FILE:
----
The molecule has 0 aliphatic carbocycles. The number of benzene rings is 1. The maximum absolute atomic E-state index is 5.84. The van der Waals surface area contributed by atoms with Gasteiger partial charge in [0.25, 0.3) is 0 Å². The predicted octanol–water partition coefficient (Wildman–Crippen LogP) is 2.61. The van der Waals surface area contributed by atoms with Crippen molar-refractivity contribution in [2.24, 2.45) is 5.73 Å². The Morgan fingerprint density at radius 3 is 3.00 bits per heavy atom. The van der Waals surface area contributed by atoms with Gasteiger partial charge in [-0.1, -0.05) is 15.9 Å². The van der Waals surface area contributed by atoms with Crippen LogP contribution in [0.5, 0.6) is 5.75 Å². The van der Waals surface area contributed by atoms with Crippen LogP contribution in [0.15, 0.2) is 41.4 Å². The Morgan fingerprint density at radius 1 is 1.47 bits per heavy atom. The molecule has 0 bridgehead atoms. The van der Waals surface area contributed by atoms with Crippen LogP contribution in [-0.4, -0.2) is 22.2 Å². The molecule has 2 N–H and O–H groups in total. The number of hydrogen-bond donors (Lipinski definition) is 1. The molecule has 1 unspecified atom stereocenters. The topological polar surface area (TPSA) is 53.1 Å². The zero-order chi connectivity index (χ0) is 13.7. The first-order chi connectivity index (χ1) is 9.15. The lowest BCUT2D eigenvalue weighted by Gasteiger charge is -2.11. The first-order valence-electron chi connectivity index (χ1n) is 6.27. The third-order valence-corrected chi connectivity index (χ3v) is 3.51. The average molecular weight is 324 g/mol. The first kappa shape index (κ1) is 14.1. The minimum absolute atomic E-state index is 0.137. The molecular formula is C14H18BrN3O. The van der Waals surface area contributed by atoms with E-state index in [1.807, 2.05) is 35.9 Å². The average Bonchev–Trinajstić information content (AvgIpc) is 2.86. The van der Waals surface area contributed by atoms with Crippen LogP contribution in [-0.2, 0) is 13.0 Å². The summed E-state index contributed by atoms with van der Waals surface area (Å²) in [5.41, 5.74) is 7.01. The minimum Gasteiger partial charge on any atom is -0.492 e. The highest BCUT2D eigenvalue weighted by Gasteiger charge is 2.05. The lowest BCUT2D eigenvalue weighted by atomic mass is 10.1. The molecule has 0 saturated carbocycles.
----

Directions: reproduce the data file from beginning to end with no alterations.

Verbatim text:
The molecule has 0 aliphatic carbocycles. The number of benzene rings is 1. The maximum absolute atomic E-state index is 5.84. The van der Waals surface area contributed by atoms with Gasteiger partial charge in [0.25, 0.3) is 0 Å². The predicted octanol–water partition coefficient (Wildman–Crippen LogP) is 2.61. The van der Waals surface area contributed by atoms with Crippen molar-refractivity contribution in [2.24, 2.45) is 5.73 Å². The Morgan fingerprint density at radius 3 is 3.00 bits per heavy atom. The van der Waals surface area contributed by atoms with Gasteiger partial charge in [-0.1, -0.05) is 15.9 Å². The van der Waals surface area contributed by atoms with Crippen LogP contribution in [0.5, 0.6) is 5.75 Å². The van der Waals surface area contributed by atoms with Crippen LogP contribution in [0.15, 0.2) is 41.4 Å². The Morgan fingerprint density at radius 1 is 1.47 bits per heavy atom. The molecule has 0 bridgehead atoms. The van der Waals surface area contributed by atoms with Crippen LogP contribution in [-0.4, -0.2) is 22.2 Å². The molecule has 2 N–H and O–H groups in total. The number of hydrogen-bond donors (Lipinski definition) is 1. The molecule has 1 unspecified atom stereocenters. The topological polar surface area (TPSA) is 53.1 Å². The zero-order chi connectivity index (χ0) is 13.7. The first-order chi connectivity index (χ1) is 9.15. The lowest BCUT2D eigenvalue weighted by Gasteiger charge is -2.11. The first-order valence-electron chi connectivity index (χ1n) is 6.27. The third-order valence-corrected chi connectivity index (χ3v) is 3.51. The average molecular weight is 324 g/mol. The first kappa shape index (κ1) is 14.1. The minimum absolute atomic E-state index is 0.137. The molecular formula is C14H18BrN3O. The van der Waals surface area contributed by atoms with E-state index in [1.807, 2.05) is 35.9 Å². The average Bonchev–Trinajstić information content (AvgIpc) is 2.86. The van der Waals surface area contributed by atoms with Crippen LogP contribution in [-0.2, 0) is 13.0 Å². The summed E-state index contributed by atoms with van der Waals surface area (Å²) in [5.41, 5.74) is 7.01. The minimum Gasteiger partial charge on any atom is -0.492 e. The highest BCUT2D eigenvalue weighted by Gasteiger charge is 2.05. The lowest BCUT2D eigenvalue weighted by atomic mass is 10.1. The molecule has 0 saturated carbocycles.